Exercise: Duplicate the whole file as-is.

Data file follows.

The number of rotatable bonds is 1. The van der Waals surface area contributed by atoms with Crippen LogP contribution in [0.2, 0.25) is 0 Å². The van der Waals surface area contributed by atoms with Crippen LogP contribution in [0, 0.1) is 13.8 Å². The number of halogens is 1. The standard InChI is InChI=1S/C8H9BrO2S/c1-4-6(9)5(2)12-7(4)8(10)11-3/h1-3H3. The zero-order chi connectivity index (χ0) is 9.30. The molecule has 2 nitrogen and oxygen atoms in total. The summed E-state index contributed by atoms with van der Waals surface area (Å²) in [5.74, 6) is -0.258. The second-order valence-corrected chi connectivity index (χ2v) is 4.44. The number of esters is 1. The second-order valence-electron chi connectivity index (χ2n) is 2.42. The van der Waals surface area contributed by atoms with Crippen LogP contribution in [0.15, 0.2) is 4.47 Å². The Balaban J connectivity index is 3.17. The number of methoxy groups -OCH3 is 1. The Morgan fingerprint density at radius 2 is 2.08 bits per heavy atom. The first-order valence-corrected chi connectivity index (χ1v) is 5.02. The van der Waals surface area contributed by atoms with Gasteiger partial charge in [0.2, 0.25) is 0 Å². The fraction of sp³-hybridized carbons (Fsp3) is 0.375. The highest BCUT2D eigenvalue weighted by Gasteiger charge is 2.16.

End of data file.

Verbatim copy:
The number of rotatable bonds is 1. The van der Waals surface area contributed by atoms with Crippen LogP contribution in [0.2, 0.25) is 0 Å². The van der Waals surface area contributed by atoms with Crippen LogP contribution in [0, 0.1) is 13.8 Å². The number of halogens is 1. The standard InChI is InChI=1S/C8H9BrO2S/c1-4-6(9)5(2)12-7(4)8(10)11-3/h1-3H3. The zero-order chi connectivity index (χ0) is 9.30. The molecule has 2 nitrogen and oxygen atoms in total. The summed E-state index contributed by atoms with van der Waals surface area (Å²) in [5.74, 6) is -0.258. The second-order valence-corrected chi connectivity index (χ2v) is 4.44. The number of esters is 1. The second-order valence-electron chi connectivity index (χ2n) is 2.42. The van der Waals surface area contributed by atoms with Crippen LogP contribution in [0.15, 0.2) is 4.47 Å². The Balaban J connectivity index is 3.17. The number of methoxy groups -OCH3 is 1. The Morgan fingerprint density at radius 2 is 2.08 bits per heavy atom. The first-order valence-corrected chi connectivity index (χ1v) is 5.02. The van der Waals surface area contributed by atoms with Gasteiger partial charge in [0.2, 0.25) is 0 Å². The fraction of sp³-hybridized carbons (Fsp3) is 0.375. The highest BCUT2D eigenvalue weighted by Gasteiger charge is 2.16.